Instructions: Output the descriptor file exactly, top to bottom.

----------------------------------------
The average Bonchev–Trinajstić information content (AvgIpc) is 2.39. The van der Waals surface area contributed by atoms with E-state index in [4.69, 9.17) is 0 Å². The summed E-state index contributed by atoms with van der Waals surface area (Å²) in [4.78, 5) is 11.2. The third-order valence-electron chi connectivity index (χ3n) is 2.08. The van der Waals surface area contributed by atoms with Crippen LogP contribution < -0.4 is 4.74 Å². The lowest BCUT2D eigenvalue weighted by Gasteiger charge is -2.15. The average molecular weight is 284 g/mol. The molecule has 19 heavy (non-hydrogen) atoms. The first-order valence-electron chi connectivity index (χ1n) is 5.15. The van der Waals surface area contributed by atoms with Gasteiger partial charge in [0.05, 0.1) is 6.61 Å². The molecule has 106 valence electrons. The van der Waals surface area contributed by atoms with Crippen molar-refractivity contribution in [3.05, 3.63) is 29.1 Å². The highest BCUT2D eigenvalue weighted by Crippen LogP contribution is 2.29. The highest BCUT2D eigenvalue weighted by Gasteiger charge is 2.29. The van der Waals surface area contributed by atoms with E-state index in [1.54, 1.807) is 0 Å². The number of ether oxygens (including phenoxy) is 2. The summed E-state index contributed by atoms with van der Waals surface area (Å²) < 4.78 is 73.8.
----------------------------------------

The average Bonchev–Trinajstić information content (AvgIpc) is 2.39. The van der Waals surface area contributed by atoms with E-state index in [4.69, 9.17) is 0 Å². The summed E-state index contributed by atoms with van der Waals surface area (Å²) in [4.78, 5) is 11.2. The third-order valence-electron chi connectivity index (χ3n) is 2.08. The van der Waals surface area contributed by atoms with Crippen LogP contribution < -0.4 is 4.74 Å². The lowest BCUT2D eigenvalue weighted by Gasteiger charge is -2.15. The average molecular weight is 284 g/mol. The molecule has 19 heavy (non-hydrogen) atoms. The first-order valence-electron chi connectivity index (χ1n) is 5.15. The van der Waals surface area contributed by atoms with Gasteiger partial charge in [0.05, 0.1) is 6.61 Å². The molecule has 106 valence electrons. The van der Waals surface area contributed by atoms with Crippen molar-refractivity contribution in [3.05, 3.63) is 29.1 Å². The highest BCUT2D eigenvalue weighted by Crippen LogP contribution is 2.29. The highest BCUT2D eigenvalue weighted by Gasteiger charge is 2.29. The van der Waals surface area contributed by atoms with E-state index in [1.54, 1.807) is 0 Å². The number of ether oxygens (including phenoxy) is 2. The summed E-state index contributed by atoms with van der Waals surface area (Å²) < 4.78 is 73.8.